17
$\begingroup$

I am not able to understand the literature on how the modified Becke-Johnson(MBJ)$^{[1]}$ potential gives an accurate bandgap. Can someone please help? Thank you. The formula for the potential can be found here$^{[2]}$

References

  1. Tran, Fabien, and Peter Blaha. "Accurate band gaps of semiconductors and insulators with a semilocal exchange-correlation potential." Physical review letters 102.22 (2009): 226401.
  2. Jiang, Hong. "Band gaps from the Tran-Blaha modified Becke-Johnson approach: A systematic investigation." The Journal of chemical physics 138.13 (2013): 134115.
$\endgroup$
4
  • $\begingroup$ Can you explain the acronym MBJ? $\endgroup$ May 18 '20 at 7:26
  • 1
    $\begingroup$ It is the modified Becke-Johnson (mbJLDA) potential. $\endgroup$
    – sonia rani
    May 18 '20 at 9:38
  • 1
    $\begingroup$ Related and currently unanswered questions: materials.stackexchange.com/questions/154/…, materials.stackexchange.com/questions/391/… $\endgroup$
    – Tyberius
    May 18 '20 at 15:39
  • $\begingroup$ Just from the abstract: Seems like it is modifying the exchange part of the Kohn-Sham hamiltonian, which typically corrects for the self interaction error of DFT calculations that opens/widens up the band gap. $\endgroup$
    – gogo
    May 22 '20 at 3:55
11
+50
$\begingroup$

Model potentials for exchange:

Exchange-correlation potentials like mBJ and GLLBSC have model orbital-dependent corrections included in the form of the functional. I'll first try to get the fundamental motivation across using GLLBSC as an example, and then attempt to go into how mBJ does this.

GLLB/SC:

In the case of the GLLB work, the authors used a model exchange potential near the core region to represent the stepped structure of the short-range exchange potential. It is my understanding that this short-ranged stepped structured is challenging to reproduce using (semi)local approximations such as the LDA or the variety of GGA available. It appears that given a somewhat accurate description of the long-range tail of the exchange hole, the short range stepped structure can be approximated. This is so far my understanding.The approach has been improved to include a description for correlation: GLLBSC.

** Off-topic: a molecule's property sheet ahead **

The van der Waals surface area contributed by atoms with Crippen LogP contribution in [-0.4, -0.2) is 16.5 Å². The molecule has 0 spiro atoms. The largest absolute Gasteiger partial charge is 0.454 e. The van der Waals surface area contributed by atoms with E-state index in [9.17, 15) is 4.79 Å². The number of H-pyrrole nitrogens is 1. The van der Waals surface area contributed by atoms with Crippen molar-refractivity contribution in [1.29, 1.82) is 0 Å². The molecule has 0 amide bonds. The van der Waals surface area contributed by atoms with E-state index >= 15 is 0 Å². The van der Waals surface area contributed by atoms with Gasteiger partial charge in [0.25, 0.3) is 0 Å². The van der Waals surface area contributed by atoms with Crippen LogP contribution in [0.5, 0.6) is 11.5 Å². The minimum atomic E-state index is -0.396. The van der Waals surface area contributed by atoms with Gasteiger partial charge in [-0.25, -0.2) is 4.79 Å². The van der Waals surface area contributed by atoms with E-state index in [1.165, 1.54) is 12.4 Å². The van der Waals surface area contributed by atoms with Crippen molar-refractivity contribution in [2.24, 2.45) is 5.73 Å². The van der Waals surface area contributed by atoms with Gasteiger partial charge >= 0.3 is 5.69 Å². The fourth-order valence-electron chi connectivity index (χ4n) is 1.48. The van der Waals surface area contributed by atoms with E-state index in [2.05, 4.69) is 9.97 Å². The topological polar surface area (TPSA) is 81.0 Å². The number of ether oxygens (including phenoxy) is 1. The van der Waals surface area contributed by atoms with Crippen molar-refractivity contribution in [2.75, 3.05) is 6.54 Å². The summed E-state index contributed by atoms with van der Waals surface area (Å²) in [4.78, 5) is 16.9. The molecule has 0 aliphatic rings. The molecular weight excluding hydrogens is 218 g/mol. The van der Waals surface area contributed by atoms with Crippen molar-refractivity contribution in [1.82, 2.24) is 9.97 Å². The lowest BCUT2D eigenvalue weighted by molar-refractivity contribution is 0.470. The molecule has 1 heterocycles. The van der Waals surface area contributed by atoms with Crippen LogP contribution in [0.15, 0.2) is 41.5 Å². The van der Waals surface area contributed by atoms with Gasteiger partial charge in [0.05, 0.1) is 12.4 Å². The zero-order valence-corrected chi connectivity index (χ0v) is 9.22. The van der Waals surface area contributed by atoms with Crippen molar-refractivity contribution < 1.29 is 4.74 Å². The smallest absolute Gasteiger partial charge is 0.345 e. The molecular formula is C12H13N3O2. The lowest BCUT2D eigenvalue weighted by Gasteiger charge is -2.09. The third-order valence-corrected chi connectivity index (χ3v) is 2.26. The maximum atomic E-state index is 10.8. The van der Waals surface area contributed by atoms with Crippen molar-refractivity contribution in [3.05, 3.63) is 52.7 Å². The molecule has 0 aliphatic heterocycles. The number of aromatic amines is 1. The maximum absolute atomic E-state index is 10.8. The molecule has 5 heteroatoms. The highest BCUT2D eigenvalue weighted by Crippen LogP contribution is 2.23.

mBJ:

In the work linked, equation 1 has a term $t_{\sigma}$ which is the KE density of the (KS) wavefunctions. This is your orbital-dependence. The $\rho_{\sigma}$ term does not have an orbital dependence. There are two remaining free parameters, $\alpha$ and $\beta$, which the authors choose these values that provide accurate gaps for a (not too large) list of solids. Whether this procedure for deciding these two parameters is valid for a larger range of solids can only be answered by extensive testing of the functional's performance. But the key point is this: The improved description of the fundamental gap comes in both of these approaches from a model potential used for the short-range part of the exchange potential instead of doing an exact-exchange or a GW calculation out. The gap is improved since the effect of exact-exchange that LDA/GGAs cannot describe quite well is described using a model orbital-dependent quantity. The benefit lies in the use of semilocal quantities, which prevent large numbers of Poisson equation solutions/other general calculations, as in the case of HSE/GW/any other exact-exchange-including approach.

In summary:

The short-range part of the exchange potential has an improved description using (to the best of my knowledge, orbital-dependent) model potentials as compared to LDA/GGAs.

Note that in both the above cases, the common theme is the presence of orbital-dependent model corrections. These corrections may have free parameters (both of the above approaches do), and these free parameters need to be pinned down with some motivation. It can either be to recover well-known limits (GLLB), or to optimize against a test set of known observables (gaps in Table 1 in the case of mBJ or TB09, whichever name one prefers).

References:

  1. Gritsenko, O., van Leeuwen, R., van Lenthe, E., & Baerends, E. J. (1995). Self-consistent approximation to the Kohn-Sham exchange potential. Physical Review A, 51(3), 1944.
  2. Kuisma, M., Ojanen, J., Enkovaara, J., & Rantala, T. T. (2010). Kohn-Sham potential with discontinuity for band gap materials. Physical Review B, 82(11), 115106.
  3. Tran, F., & Blaha, P. (2009). Accurate band gaps of semiconductors and insulators with a semilocal exchange-correlation potential. Physical review letters, 102(22), 226401.
$\endgroup$
0

Your Answer

By clicking “Post Your Answer”, you agree to our terms of service, privacy policy and cookie policy

Not the answer you're looking for? Browse other questions tagged or ask your own question.